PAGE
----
3. Malhotra B, Deka D. Effect of maternal oral hydration on amniotic fluid index in women with pregnancy-induced hypertension. J Obstet Gynaecol Res 2002;4:194–8.
4. Hofmeyr GJ, Gulmezoglu AM. Maternal hydration for increasing amniotic fluid volume in oligohydramnios and normal amniotic fluid volume. Cochrane Database Syst Rev 2002;1:CD000134.
5. Deka D, Malhotra B. Role of maternal oral hydration in increasing amniotic fluid volume in pregnant women with oligohydramnios. Int J Gynecol Obstet 2001;73:155–6.
6. Doi S, Osada H, Seki K, Sekiya S. Effects of maternal hydration on oligohydramnios: A comparison of three volume expansion methods. Obstet Gynecol 1998;92:525–9.
7. Flack NJ, Sepulveda W, Fisk NM. Acute maternal hydration in third-trimester oligohydramnios: Effects on amniotic fluid volume, uteroplacental perfusion, and fetal blood flow and urine output. Am J Obstet Gynecol 1995;173:1186–91.
8. Kilpatrick SJ, Safford SL. Maternal hydration increases the amniotic fluid index in women with normal amniotic fluid. Obstet Gynecol 1993;81:49–52.
9. Kilpatrick SJ, Safford KL, Pomeroy T, Hoedt L, Scheerer L, Laros RK. Maternal hydration increases amniotic fluid index. Obstet Gynecol 1991;78:1098–102.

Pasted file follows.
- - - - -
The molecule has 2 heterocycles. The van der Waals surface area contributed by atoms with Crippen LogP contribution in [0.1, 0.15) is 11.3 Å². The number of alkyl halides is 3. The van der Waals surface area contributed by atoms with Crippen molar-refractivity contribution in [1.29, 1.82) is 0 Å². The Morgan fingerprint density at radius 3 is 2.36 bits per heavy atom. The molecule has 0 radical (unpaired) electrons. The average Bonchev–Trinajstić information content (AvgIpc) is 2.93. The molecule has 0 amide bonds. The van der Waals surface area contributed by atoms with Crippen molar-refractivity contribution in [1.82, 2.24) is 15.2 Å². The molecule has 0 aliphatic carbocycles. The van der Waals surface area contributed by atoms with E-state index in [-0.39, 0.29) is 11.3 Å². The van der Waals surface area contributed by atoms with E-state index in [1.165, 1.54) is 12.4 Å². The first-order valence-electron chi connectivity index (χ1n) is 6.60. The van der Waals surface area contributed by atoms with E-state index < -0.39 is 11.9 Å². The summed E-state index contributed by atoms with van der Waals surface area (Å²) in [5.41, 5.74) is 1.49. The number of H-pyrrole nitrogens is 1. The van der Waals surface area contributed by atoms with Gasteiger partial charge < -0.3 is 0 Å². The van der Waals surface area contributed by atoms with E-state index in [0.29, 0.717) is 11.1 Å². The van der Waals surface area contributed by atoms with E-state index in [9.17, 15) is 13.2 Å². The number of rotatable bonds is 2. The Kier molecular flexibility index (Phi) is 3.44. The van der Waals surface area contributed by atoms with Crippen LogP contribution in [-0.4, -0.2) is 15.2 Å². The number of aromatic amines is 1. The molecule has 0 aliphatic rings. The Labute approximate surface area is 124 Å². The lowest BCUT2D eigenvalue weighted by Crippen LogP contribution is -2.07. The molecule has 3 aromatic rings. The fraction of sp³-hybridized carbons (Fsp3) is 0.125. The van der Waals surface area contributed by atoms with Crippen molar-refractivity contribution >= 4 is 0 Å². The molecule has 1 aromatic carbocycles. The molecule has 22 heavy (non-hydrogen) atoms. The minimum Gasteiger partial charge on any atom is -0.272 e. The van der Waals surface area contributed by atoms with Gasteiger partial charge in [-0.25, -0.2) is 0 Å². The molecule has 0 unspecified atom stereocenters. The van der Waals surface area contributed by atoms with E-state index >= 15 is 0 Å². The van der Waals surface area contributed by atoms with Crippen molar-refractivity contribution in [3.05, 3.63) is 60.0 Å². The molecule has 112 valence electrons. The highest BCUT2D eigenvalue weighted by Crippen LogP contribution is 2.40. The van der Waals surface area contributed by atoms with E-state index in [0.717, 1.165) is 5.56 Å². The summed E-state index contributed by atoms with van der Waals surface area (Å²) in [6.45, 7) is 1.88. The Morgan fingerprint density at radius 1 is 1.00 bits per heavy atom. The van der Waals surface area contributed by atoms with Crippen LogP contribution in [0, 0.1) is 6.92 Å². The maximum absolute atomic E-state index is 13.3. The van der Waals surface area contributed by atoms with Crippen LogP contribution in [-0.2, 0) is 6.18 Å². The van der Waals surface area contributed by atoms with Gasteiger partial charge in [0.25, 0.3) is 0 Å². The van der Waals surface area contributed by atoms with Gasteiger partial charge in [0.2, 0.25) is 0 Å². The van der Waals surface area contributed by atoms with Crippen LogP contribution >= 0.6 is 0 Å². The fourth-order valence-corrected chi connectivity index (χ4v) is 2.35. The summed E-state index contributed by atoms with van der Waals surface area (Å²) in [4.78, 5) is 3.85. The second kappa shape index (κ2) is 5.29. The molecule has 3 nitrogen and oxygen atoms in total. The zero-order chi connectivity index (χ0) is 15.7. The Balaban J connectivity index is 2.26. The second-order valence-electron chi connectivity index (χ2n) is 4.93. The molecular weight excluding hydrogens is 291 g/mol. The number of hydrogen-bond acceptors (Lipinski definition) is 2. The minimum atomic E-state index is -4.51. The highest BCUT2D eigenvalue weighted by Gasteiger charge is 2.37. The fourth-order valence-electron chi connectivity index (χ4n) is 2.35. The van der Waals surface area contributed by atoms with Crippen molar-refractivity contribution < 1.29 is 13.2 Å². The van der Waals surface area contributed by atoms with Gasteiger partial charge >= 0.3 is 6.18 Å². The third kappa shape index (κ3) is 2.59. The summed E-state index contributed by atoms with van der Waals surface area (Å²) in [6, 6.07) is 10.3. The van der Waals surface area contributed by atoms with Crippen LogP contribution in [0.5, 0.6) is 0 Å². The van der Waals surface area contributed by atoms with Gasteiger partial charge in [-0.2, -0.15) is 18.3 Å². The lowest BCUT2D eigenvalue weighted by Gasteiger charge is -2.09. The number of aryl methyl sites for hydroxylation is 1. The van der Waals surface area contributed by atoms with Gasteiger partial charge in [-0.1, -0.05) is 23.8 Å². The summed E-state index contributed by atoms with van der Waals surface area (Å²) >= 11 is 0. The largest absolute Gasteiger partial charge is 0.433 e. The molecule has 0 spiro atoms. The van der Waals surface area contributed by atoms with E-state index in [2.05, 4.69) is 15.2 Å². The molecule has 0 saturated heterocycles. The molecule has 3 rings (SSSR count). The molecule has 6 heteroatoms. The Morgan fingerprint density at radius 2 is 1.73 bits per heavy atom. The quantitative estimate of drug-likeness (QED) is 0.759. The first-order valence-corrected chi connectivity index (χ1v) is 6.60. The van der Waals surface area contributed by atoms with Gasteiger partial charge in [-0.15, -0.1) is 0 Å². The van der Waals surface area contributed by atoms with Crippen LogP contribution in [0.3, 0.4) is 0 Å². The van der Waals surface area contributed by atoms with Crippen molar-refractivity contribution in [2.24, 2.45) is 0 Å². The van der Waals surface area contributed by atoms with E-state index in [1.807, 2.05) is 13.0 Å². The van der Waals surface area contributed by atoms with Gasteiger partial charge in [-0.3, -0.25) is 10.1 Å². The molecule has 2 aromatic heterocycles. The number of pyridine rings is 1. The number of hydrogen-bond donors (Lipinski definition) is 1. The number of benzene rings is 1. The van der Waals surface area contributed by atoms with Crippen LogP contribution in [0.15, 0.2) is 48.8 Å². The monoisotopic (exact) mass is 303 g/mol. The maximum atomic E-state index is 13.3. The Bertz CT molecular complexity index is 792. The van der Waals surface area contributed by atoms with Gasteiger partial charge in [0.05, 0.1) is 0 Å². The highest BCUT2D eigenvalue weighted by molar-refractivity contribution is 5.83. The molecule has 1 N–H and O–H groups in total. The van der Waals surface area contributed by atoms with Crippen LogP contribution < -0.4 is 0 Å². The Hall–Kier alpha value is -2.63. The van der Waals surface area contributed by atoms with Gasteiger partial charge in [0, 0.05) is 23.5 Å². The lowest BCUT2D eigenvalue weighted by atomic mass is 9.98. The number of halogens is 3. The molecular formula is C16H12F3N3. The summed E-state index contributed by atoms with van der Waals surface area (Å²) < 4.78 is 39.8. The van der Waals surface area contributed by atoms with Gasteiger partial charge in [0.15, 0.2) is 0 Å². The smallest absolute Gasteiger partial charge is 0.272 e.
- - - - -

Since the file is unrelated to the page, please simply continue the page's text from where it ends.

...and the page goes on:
10. Oosterhof H, Haak MC, Aarnoudse JG. Acute maternal rehydration increases the urine production rate in the near-term human fetus. Am J Obstet Gynecol 2000;183:226–9.
11. Babcook CJ, Silvera M, Drake C, Levine D. Effect of maternal hydration on mild fetal pyelectasis. J Ultrasound Med 1998;17:539–44.
12. Doi S, Osada H, Seki K, Sikiya S. Effect of maternal hydration on oligohydramnios: A comparison of three volume expansion methods. Obstet Gynecol 1998;92:525–9.
13. Sherer DM, Cullen JBH, Thompson HO, Woods JR. Transient oligohydramnios in a severely hypovolemic gravid women at 35 weeks' gestation, with fluid reaccumulation immediately after intravenous maternal hydration. Am J Obstet Gynecol 1990;162:770–1.
14. Chelmow D, Baker ER, Jones L. Maternal intravenous hydration and amniotic fluid index in patients with pre-term ruptured membranes. J Soc Gynecol Invest 1996;3:127–30.